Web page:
Some immigration hawks see U.S. politics at work in a 1,300-person migrant caravan now making its way north.
Reuters reported over the weekend that the caravan set off from Honduras on Saturday, headed for the United States with entire families — including men, women, children and babies.
The scene drew immediate comparisons to a migrant caravan that traveled from Central America through Mexico in April. Some dropped off before the journey ended, and the Mexican government detained others. But several hundred made it to the U.S. border, where activists helped them file asylum claims.
Andrew “Art” Arthur, a former immigration law judge who now is the resident fellow in law and policy at the Center for Immigration Studies (CIS), questioned the timing of the latest endeavor. He asked if it is tied to the midterm elections in the United States, which now are three weeks away.
“I really don’t know,” he told LifeZette. “The timing seems a little curious … They may just be taking advantage of the law.”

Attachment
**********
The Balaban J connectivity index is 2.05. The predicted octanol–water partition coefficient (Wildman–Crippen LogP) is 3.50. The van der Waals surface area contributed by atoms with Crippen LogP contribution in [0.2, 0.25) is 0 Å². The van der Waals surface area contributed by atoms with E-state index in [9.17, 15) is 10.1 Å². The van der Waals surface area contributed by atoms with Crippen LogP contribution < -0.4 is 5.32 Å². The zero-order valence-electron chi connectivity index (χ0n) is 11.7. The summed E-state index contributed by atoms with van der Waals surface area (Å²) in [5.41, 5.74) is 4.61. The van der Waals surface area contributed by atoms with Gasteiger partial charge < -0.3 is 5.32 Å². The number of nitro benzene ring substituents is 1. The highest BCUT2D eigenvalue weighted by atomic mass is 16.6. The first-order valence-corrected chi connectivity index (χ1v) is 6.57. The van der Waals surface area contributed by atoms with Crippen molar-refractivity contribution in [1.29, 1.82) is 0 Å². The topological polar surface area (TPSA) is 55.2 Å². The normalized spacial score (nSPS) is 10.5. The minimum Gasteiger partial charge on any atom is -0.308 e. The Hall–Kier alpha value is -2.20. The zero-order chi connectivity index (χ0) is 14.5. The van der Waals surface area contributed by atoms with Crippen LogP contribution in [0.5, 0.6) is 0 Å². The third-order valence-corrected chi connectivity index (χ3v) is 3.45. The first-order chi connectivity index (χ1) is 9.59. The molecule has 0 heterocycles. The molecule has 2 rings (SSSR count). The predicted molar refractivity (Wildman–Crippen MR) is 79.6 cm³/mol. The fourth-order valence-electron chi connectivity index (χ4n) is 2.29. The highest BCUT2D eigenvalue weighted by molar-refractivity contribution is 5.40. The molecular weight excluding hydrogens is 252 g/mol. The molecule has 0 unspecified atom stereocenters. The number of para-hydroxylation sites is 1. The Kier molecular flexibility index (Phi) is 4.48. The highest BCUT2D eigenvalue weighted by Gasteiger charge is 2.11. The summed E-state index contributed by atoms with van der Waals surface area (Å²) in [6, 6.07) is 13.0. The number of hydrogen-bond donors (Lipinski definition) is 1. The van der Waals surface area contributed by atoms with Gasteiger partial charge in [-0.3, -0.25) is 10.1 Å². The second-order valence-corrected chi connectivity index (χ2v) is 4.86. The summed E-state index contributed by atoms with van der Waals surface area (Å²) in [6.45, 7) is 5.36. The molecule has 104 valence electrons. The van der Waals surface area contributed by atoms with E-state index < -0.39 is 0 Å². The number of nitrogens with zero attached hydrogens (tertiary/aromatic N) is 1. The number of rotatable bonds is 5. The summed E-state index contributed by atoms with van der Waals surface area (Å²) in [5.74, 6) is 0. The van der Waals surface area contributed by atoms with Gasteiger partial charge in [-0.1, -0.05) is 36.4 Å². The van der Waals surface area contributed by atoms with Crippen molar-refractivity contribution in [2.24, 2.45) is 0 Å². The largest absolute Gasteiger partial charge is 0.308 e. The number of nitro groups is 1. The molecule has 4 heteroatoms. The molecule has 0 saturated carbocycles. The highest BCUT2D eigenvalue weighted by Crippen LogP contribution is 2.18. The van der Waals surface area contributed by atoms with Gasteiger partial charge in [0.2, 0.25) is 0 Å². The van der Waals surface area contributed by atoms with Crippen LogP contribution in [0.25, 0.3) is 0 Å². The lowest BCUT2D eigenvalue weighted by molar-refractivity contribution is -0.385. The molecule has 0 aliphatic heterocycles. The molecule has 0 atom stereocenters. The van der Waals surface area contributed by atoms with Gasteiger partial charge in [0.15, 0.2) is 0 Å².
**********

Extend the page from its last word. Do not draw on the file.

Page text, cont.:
Ric Oberlink, executive director Californians for Population Stabilization (CAPS), agreed.
“I wouldn’t be surprised if it had something to do with the U.S. midterm elections,” he told LifeZette. “It’s a clear case of asylum shopping.”
Oberlink noted that under international law, people fleeing persecution are suppose to seek asylum in the nearest safe country. Yet, many bypass Mexico and head straight for the United States, he said.
Oberlink said that U.S. policy does not do any favors for Central Americans — particularly women — to encourage such a dangerous trek. He pointed to a 2010 study by Amnesty International suggesting that as many as 60 percent of women and girls making the trip from Central American countries experience sexual violence. A report by an outlet …read more